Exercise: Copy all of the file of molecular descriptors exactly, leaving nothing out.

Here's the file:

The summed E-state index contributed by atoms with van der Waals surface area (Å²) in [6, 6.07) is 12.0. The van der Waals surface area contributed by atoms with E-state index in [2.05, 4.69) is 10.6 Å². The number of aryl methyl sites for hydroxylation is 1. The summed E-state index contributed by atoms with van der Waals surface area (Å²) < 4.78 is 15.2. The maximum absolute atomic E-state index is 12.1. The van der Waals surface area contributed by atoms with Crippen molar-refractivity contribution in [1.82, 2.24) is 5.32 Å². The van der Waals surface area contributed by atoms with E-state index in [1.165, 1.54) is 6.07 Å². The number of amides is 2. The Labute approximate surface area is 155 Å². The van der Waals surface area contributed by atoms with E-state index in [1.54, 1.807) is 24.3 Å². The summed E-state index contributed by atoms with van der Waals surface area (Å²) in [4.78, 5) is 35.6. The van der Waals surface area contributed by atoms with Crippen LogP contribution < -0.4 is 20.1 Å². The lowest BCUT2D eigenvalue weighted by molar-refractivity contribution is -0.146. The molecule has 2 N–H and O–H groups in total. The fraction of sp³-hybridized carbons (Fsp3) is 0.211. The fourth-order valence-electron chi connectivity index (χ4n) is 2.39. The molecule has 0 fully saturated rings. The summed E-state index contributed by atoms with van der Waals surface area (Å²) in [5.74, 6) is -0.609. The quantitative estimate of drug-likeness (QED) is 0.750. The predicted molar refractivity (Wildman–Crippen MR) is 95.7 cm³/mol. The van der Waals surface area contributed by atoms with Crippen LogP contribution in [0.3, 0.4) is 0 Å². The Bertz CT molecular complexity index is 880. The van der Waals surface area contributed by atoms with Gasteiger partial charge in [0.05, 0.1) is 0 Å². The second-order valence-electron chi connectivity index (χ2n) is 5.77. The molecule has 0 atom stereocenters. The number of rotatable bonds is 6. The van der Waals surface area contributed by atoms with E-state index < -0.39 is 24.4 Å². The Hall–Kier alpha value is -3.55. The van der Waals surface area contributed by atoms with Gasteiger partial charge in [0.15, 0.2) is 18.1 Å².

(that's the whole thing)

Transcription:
The summed E-state index contributed by atoms with van der Waals surface area (Å²) in [6, 6.07) is 12.0. The van der Waals surface area contributed by atoms with E-state index in [2.05, 4.69) is 10.6 Å². The number of aryl methyl sites for hydroxylation is 1. The summed E-state index contributed by atoms with van der Waals surface area (Å²) < 4.78 is 15.2. The maximum absolute atomic E-state index is 12.1. The van der Waals surface area contributed by atoms with Crippen molar-refractivity contribution in [1.82, 2.24) is 5.32 Å². The van der Waals surface area contributed by atoms with E-state index in [1.165, 1.54) is 6.07 Å². The number of amides is 2. The Labute approximate surface area is 155 Å². The van der Waals surface area contributed by atoms with E-state index in [1.54, 1.807) is 24.3 Å². The summed E-state index contributed by atoms with van der Waals surface area (Å²) in [4.78, 5) is 35.6. The van der Waals surface area contributed by atoms with Crippen LogP contribution < -0.4 is 20.1 Å². The lowest BCUT2D eigenvalue weighted by molar-refractivity contribution is -0.146. The molecule has 2 N–H and O–H groups in total. The fraction of sp³-hybridized carbons (Fsp3) is 0.211. The fourth-order valence-electron chi connectivity index (χ4n) is 2.39. The molecule has 0 fully saturated rings. The summed E-state index contributed by atoms with van der Waals surface area (Å²) in [5.74, 6) is -0.609. The quantitative estimate of drug-likeness (QED) is 0.750. The predicted molar refractivity (Wildman–Crippen MR) is 95.7 cm³/mol. The van der Waals surface area contributed by atoms with Crippen LogP contribution in [0.3, 0.4) is 0 Å². The Bertz CT molecular complexity index is 880. The van der Waals surface area contributed by atoms with Gasteiger partial charge in [0.05, 0.1) is 0 Å². The second-order valence-electron chi connectivity index (χ2n) is 5.77. The molecule has 0 atom stereocenters. The number of rotatable bonds is 6. The van der Waals surface area contributed by atoms with E-state index < -0.39 is 24.4 Å². The Hall–Kier alpha value is -3.55. The van der Waals surface area contributed by atoms with Gasteiger partial charge in [0.15, 0.2) is 18.1 Å².